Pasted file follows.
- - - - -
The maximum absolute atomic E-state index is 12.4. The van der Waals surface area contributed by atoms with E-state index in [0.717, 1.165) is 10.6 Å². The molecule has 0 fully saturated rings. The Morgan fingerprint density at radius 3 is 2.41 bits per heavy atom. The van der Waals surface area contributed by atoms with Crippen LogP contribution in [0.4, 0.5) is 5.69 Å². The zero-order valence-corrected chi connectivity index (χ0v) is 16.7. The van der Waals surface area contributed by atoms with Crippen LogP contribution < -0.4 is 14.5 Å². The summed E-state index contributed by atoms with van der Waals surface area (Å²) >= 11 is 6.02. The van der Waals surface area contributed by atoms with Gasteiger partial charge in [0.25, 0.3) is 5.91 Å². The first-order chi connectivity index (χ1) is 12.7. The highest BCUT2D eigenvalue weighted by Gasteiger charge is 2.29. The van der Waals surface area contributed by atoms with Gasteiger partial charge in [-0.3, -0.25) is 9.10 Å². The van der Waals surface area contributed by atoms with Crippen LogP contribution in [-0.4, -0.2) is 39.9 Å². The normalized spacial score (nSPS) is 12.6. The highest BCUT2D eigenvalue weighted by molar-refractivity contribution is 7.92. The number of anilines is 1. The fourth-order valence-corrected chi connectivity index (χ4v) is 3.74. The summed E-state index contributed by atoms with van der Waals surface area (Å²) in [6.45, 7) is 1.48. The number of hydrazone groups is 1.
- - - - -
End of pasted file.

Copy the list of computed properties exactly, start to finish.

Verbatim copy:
The maximum absolute atomic E-state index is 12.4. The van der Waals surface area contributed by atoms with E-state index in [0.717, 1.165) is 10.6 Å². The molecule has 0 fully saturated rings. The Morgan fingerprint density at radius 3 is 2.41 bits per heavy atom. The van der Waals surface area contributed by atoms with Crippen LogP contribution in [0.4, 0.5) is 5.69 Å². The zero-order valence-corrected chi connectivity index (χ0v) is 16.7. The van der Waals surface area contributed by atoms with Crippen LogP contribution < -0.4 is 14.5 Å². The summed E-state index contributed by atoms with van der Waals surface area (Å²) >= 11 is 6.02. The van der Waals surface area contributed by atoms with Gasteiger partial charge in [0.25, 0.3) is 5.91 Å². The first-order chi connectivity index (χ1) is 12.7. The highest BCUT2D eigenvalue weighted by Gasteiger charge is 2.29. The van der Waals surface area contributed by atoms with Gasteiger partial charge in [-0.3, -0.25) is 9.10 Å². The van der Waals surface area contributed by atoms with Crippen LogP contribution in [-0.4, -0.2) is 39.9 Å². The normalized spacial score (nSPS) is 12.6. The highest BCUT2D eigenvalue weighted by molar-refractivity contribution is 7.92. The number of anilines is 1. The fourth-order valence-corrected chi connectivity index (χ4v) is 3.74. The summed E-state index contributed by atoms with van der Waals surface area (Å²) in [6.45, 7) is 1.48. The number of hydrazone groups is 1.